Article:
Abscess: Rhodri

At age seven Rhodri was misdiagnosed as ‘not’ having an ear infection; the infection went on to cause a brain abscess on the temporal lobe. Mum Clare shares their experience.

Rhodri with his younger sister

Published: July 2018. Date of brain injury: February 2017 (child aged 7 years).

When we were first given the news that Rhodri had a brain abscess my first thoughts were grief, inadequacy, fear and confusion.

When we took Rhodri to the GP with ear pain, we were told that there was no ear infection, just ‘inflammation’. It seems that Rhodri had been misdiagnosed and probably did in fact have an ear infection. The infection then went through the mastoid bone and skull and entered the brain to form an abscess on the temporal lobe.

We left the hospital two weeks after his surgery, but continued with his IV antibiotics with the help of community nurses for another four weeks. No-one even mentioned the possibility of an acquired brain injury to me.

I thought for several months that I was going mad as I barely recognised my child. A school teacher who had noticed changes in Rhodri then spoke to SENCO who arranged for specialists to be involved.

Can you tell us about life since Rhodri’s brain injury?

We have received lots of help but it has been, and continues to be, a long road.

Rhodri has seen occupational therapists, speech and language therapists, specialists from The Children’s Trust and clinical psychologists. We are fortunate that all of these professionals have been amazing.

There are still more tests to go but so far Rhodri has recognised difficulties with processing emotion, writing, co-ordination, sensory processing and disinhibition.

I have found training courses to be really useful, particularly with regard to sensory processing issues.

We are now at the point of applying for an EHCP (Education, Health and Care plan). This is difficult as although you know that an EHCP is an invaluable thing to obtain for a child, it can be hard to accept that your child who was fine before, now needs a statutory document outlining the support he needs in school to fully access his education. Your heart breaks for them.

As a family we’re going to have counselling to adapt to the enormous changes in Rhodri and the altered dynamic within our family. I think this will be particularly beneficial to our youngest daughter, who has struggled to adapt, understandably as she was only four at the time of the injury to her brother.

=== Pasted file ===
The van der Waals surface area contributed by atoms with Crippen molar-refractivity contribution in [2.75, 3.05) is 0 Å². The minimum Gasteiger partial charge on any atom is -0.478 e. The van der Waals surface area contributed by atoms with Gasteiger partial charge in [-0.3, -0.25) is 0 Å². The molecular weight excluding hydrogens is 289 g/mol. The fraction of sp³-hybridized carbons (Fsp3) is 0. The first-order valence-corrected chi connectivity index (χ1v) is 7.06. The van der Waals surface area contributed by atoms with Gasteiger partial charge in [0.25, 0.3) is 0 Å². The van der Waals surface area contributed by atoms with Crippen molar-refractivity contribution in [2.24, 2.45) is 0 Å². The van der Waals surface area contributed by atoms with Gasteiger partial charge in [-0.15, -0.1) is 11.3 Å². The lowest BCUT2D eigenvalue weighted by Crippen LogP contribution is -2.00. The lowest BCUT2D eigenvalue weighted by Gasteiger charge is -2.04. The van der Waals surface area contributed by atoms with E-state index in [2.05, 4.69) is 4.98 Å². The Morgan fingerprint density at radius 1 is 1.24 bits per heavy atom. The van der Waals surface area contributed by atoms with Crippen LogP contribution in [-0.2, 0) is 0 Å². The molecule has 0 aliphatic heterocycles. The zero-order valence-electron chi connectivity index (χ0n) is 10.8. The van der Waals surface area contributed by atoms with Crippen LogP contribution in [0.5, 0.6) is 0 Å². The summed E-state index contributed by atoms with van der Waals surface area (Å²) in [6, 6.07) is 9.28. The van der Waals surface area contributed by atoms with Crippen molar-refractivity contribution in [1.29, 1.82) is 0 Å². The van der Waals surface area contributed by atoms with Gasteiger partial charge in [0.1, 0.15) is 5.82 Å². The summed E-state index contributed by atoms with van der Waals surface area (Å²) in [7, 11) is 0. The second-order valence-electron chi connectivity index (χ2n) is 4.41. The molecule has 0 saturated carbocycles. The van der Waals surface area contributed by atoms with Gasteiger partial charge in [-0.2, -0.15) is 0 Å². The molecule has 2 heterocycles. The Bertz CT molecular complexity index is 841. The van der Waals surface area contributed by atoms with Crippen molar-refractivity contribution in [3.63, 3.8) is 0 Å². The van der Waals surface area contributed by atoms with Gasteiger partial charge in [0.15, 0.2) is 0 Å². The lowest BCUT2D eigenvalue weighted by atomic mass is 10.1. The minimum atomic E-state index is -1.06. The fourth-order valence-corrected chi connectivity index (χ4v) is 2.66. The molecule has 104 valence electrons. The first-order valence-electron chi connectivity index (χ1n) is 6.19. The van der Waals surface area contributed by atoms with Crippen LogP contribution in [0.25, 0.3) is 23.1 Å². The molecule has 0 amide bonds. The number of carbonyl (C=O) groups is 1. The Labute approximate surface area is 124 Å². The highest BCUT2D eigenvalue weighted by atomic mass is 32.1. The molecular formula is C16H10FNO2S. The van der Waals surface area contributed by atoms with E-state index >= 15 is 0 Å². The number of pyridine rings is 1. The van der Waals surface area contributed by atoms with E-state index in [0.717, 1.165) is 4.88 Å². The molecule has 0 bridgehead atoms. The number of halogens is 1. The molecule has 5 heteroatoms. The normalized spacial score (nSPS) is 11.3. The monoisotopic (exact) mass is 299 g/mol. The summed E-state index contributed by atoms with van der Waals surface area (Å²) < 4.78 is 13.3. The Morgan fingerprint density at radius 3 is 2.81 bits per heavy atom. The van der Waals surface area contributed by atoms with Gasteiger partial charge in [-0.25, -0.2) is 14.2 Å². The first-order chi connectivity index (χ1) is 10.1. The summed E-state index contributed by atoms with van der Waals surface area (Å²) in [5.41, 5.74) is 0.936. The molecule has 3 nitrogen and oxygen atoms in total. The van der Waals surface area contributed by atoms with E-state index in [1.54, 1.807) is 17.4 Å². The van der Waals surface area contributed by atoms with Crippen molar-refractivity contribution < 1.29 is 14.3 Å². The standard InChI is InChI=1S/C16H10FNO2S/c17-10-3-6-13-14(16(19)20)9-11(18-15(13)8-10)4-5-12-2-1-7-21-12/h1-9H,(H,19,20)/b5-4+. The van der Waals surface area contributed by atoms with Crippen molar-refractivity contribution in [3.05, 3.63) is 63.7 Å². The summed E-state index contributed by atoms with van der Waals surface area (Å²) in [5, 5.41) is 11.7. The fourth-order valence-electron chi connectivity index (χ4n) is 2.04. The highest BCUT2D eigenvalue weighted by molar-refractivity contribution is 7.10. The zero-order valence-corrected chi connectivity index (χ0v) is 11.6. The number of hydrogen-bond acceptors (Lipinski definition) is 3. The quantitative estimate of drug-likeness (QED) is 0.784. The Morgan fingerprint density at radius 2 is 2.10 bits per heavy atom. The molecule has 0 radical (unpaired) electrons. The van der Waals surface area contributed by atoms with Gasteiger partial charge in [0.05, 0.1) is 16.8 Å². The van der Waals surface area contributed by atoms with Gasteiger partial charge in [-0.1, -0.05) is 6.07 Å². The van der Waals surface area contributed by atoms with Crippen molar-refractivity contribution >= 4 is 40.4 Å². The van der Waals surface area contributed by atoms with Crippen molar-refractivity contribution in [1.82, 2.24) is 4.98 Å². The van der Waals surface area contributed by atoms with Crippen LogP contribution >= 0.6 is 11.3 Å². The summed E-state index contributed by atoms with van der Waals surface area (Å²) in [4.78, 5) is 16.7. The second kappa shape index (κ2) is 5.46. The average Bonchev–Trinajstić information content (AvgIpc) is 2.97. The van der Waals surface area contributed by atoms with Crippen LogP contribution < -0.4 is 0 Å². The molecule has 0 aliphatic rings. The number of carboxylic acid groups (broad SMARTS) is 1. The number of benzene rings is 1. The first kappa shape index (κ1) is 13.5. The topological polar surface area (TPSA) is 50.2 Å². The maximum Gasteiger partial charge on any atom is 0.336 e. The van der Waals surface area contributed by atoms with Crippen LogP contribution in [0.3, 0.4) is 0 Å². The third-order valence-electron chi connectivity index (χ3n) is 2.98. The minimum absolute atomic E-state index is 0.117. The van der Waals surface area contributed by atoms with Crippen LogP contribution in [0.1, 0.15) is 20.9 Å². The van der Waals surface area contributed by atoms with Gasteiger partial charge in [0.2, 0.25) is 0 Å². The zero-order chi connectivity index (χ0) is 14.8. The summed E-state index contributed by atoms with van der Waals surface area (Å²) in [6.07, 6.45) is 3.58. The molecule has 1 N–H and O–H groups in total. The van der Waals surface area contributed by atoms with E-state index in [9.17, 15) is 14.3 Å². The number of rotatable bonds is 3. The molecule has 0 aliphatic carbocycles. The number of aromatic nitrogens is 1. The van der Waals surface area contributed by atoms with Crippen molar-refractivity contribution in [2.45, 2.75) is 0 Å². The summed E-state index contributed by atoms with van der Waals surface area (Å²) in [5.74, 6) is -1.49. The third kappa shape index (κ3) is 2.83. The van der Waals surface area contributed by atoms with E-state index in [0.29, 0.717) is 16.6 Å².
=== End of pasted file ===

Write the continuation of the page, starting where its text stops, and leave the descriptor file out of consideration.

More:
Rhodri has managed remarkably well at school considering his ‘significant’ brain injury. His school have been wonderful.

The biggest problem is the time it takes to access the help. In the meantime you are left floundering!

How do people react to Rhodri’s brain injury?

A lot of people look at Rhodri and think nothing is wrong. That saddens me as they expect things from him that he cannot provide.

Also, when his behaviour is not ‘normal’ they think he is naughty. I realise that a lot of people have no idea what an ABI is. There is a lot of confusion around it.

What support do you think parents need?

Parents need a lot of support and also a break from their child. Anything that can facilitate that is an enormous help.

I think time also helps you cope emotionally and also accessing online support forums so you don’t feel so isolated. I think counselling should most definitely be sought. The Clinical Psychologist pointed that as a family we had endured a ‘traumatic’ event. Our son nearly died and returned to us much changed.

What strategies have helped you and Rhodri?

  • We have found that firm hugs help Rhodri to calm down, as does a weighted blanket.
  • We have red and green activities to manage his fatigue, so any red activity needs to be followed by a green one.
  • Rhodri has learning breaks at school where he does colouring away from the classroom.
  • We manage his spare time to avoid him becoming exhausted where possible.
  • I try to avoid overwhelming situations, such as the supermarket, as often as I can. Or if I need to take him, I give him a shopping basket and shopping list of his own to focus his attention.
  • We have visual aids at home to assist Rhodri’s short-term memory.
  • At school Rhodri works on a laptop.
  • Rhodri had a series of Reiki treatments, which helped his nightmares and sleeping pattern.
  • We have found art and music to be an excellent outlet for Rhodri.

What are your expectations and hopes for the future?

I’m scared for the future as Rhodri cannot control his temper or physicality, and as he gets bigger and stronger I worry what situations this may lead to.

I worry that he will be frustrated, and depressed by his limitations as he is very well aware of them. I just want him to be happy and have good self-esteem.

What advice would you give to other parents who have a child who has suffered a brain injury?

It will get better. You will adjust. Be kind to yourselves as parents and gain as much knowledge as you can in order to educate yourselves but also more importantly, others.

There is no quick fix. It takes time. Sometimes there might be rapid improvement then any improvement might plateau for some time. Try to remain positive.

You aren't alone; there are lots of us out there experiencing similar feelings and dealing with similar issues.

No one is an expert on ABI and your child – as each child and situation is unique. We are all learning together.

Even though sometimes you may feel like you don’t know your child, or even like them sometimes, you love them. You are their best advocate and you do in fact know them better than anyone. Keep going.